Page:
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  Once Upon a River Wilderness Girl
Year: 2019
Director: Haroula Rose
Stars: Kenadi DelaCerna, John Ashton, Tatanka Means, Ajuawak Kapashesit, Kenn E. Head, Lindsay Pulsipher, Dominic Bogart, Evan Linder, Sam Straley, Coburn Goss, Arie Thomspon, Josephine Decker, H.B Ward, Claudia Church, Bradley Grant Smith, Angela Rak
Genre: Drama, AdventureBuy from Amazon
Rating:  6 (from 1 vote)
Review: The reason why Margo Crane (Kenadi DelaCerna) has been forced to make her way along the river is a complex one, and can be traced to her home life. What she is doing is trying to trace her mother, Luanne (Lindsay Pulsipher), who left her when she was a small child to be brought up by her father Bernard (Tatanka Means). As they were Native American and this was the Michigan of 1977, they did not get much respect in the local community, not even for Margo's talent with a rifle with which she hit the bullseye every time, but not helping was that her father's half-brother had taken a sexual interest in the fifteen-year-old. When they were spotted having sex one night, it sparked a chain of events that would ultimately end in tragedy...

But after that tragedy, well, maybe some hope would arise in writer and director Haroula Rose's adaptation of Bonnie Jo Campbell's book which did pretty well at festival engagements, it being as indie a drama as it was possible to get, both in tone and presentation. Really it was a road movie, except there was a river running through it rather than an actual road, which Margo travels down in a boat or alternatively, by the shore, meeting a variety of people along the way who variously helped her out. What has instigated this journey is the death of her father early in the story, which we see in flashback as he was shot by her cousin, who thought he had shot his father, when in fact it was Margo who pulled the trigger. So you can see this was soap opera level complex already.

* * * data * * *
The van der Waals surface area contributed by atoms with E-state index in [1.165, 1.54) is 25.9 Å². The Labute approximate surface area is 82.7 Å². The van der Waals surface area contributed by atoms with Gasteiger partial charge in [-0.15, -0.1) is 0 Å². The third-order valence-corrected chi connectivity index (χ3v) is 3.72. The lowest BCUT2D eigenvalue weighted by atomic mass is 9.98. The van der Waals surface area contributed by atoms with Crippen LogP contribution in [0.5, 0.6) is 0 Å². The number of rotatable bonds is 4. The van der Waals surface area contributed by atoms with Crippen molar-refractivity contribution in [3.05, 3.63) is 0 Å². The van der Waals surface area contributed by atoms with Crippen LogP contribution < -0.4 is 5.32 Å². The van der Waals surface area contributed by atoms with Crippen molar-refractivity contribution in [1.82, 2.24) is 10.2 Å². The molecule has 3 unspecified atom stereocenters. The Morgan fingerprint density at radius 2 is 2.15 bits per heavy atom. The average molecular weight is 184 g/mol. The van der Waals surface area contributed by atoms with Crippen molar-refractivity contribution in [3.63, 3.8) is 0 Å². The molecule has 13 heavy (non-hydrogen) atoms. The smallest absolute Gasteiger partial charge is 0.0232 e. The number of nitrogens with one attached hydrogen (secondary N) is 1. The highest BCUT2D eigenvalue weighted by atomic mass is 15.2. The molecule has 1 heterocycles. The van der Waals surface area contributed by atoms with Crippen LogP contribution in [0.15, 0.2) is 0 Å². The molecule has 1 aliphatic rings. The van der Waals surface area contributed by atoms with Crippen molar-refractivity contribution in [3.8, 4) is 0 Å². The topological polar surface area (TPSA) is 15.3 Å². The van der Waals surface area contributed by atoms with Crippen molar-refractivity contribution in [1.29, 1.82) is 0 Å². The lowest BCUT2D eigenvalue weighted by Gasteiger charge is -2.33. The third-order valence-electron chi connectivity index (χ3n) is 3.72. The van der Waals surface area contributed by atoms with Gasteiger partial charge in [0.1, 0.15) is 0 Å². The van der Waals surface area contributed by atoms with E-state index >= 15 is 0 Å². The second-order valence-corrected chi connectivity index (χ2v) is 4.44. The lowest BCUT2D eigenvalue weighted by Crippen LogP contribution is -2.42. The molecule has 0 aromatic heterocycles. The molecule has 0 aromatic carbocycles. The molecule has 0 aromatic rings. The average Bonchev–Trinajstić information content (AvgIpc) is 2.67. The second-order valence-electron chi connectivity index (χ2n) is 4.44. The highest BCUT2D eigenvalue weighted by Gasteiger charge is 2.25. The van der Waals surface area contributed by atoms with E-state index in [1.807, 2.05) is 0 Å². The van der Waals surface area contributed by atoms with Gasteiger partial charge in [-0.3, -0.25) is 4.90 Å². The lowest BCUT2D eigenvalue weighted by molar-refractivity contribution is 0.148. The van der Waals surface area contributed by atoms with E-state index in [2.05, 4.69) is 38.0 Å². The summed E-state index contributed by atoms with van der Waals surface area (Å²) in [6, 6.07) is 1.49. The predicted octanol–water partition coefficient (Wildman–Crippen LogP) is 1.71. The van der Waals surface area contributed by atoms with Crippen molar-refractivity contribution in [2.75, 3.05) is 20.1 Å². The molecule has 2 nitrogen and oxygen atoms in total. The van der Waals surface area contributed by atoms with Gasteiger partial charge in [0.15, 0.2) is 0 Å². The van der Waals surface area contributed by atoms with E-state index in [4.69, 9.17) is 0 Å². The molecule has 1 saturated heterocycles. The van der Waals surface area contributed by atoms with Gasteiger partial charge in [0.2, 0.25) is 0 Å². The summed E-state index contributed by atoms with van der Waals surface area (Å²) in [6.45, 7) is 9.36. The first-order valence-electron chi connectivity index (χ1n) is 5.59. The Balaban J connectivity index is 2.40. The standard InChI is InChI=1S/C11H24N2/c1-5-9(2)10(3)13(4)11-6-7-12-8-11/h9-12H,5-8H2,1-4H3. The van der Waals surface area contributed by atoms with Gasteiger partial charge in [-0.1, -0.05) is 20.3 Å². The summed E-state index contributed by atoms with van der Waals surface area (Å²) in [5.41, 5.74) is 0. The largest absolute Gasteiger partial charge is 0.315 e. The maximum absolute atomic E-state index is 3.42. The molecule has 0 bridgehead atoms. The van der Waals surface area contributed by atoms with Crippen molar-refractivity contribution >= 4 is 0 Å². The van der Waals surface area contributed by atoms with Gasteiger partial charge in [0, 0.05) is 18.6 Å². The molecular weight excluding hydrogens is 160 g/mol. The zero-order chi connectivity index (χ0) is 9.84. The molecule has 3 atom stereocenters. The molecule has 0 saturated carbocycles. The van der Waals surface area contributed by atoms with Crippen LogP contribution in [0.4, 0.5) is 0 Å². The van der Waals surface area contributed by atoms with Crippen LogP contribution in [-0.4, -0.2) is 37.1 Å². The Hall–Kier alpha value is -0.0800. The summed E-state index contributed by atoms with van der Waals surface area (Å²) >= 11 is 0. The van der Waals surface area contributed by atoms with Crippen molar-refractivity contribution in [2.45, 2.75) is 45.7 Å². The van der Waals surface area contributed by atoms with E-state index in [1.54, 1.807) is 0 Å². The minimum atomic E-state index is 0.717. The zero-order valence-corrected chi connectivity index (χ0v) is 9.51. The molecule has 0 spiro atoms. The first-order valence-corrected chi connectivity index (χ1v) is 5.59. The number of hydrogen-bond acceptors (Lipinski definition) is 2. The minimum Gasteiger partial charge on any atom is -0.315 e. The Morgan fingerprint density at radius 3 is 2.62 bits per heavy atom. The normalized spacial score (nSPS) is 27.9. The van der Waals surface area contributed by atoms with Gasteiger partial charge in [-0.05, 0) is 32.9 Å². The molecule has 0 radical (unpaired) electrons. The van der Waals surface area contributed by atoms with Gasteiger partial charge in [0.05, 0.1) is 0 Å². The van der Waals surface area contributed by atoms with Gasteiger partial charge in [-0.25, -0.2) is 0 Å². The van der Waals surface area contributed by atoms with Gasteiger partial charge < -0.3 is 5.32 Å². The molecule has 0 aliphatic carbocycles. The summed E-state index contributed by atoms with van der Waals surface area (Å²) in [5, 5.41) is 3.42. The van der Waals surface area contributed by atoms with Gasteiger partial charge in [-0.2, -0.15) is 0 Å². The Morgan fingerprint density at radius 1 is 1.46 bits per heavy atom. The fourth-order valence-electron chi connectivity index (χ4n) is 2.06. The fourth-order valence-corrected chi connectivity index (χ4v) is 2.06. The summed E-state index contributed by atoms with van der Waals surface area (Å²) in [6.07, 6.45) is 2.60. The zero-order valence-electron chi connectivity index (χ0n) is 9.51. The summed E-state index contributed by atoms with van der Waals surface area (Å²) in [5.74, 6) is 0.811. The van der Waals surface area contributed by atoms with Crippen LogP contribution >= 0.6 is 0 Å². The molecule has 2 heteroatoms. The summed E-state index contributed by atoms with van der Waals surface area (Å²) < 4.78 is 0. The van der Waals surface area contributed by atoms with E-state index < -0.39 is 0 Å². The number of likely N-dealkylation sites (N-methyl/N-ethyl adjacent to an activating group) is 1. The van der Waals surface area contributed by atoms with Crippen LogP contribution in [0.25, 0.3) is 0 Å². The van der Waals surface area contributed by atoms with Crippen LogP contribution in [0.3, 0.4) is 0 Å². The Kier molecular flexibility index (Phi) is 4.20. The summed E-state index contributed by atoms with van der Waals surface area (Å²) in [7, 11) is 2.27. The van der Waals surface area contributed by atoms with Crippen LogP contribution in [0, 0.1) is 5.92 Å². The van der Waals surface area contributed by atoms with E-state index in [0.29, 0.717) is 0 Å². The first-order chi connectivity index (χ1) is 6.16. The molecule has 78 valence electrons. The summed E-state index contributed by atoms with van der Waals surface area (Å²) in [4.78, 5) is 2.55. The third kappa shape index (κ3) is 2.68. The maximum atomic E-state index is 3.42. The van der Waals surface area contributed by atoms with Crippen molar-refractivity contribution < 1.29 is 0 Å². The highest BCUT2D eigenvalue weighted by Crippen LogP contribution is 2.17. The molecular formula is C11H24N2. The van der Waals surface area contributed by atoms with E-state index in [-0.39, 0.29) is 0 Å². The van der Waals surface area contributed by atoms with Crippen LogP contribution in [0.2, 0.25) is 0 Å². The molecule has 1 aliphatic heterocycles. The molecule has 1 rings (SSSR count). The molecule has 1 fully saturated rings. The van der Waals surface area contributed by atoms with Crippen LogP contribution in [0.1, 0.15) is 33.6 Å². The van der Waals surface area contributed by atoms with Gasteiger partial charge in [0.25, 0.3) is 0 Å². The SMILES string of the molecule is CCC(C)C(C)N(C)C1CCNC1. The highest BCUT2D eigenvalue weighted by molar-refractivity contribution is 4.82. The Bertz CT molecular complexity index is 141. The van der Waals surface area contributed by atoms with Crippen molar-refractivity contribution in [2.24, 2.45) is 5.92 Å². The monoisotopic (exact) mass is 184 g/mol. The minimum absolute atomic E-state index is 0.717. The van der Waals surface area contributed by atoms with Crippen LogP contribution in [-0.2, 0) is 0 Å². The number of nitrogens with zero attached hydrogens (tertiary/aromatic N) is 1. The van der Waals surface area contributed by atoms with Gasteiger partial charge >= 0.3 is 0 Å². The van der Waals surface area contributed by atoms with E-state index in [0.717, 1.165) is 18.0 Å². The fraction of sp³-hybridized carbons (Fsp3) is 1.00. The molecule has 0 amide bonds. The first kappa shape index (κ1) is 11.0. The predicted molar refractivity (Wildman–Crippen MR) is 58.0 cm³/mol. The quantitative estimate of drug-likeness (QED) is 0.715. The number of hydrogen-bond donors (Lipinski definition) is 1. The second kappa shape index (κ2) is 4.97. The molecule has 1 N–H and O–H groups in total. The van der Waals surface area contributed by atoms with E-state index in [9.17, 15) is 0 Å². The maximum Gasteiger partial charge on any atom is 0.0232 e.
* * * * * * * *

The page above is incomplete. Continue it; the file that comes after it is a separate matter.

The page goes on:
As the focus of this, DelaCerna was well-cast inasmuch as she fulfilled the physicality of the role and convinced as a tough survivor of unenviable circumstances, but for some reason Rose's script served her less well in the personality department. She was a character who things happened to more than she was a character who made things happen, and that was kind of frustrating, not quite a portrayal of a life drifting down the titular river if she steered herself occasionally, but with less agency than would be preferable for downtrodden heroines in this kind of context for a film made in this century. Despite a smattering of voiceover at the beginning and the end, this paid mere lip service to anything other than Margo's drive to survive, and the people she meets simply accept her story and assist in ways that don't involve any huge sacrifice on their part.

Her mother had her when she was a teenager, so it's somewhat frustrating to see Margo make the same mistakes with unprotected sex, and while this makes it as clear as it can that she is not being taken advantage of, not even by her uncle, well, of course she's being taken advantage of, these are older men and she is in her mid-teens. So when she gets knocked up after a hitchhiking turns, er, romantic, we are given no hint of how we are supposed to react - good for her for controlling her own sex life, or bad for her for being foolhardy when the prospects for her child, if she goes through with the birth, are dim? The piece toyed with a bunch of weighty issues but did not get to grips with any of them, leaving us with Margo encountering some neat character turns from some capable performers (John Ashton appeared late on as an elderly chap who gives her shelter, for instance), but never feeling as if she's progressing, seemingly doomed to live in the backwaters of the seventies forever. That was poetic in itself, and it was a meditative item overall, but it really needed to take its premise by the scruff of the neck. Music by Zac Rae.

[In Virtual Cinemas & On Demand 7 May 2021.]
Reviewer: Graeme Clark

 

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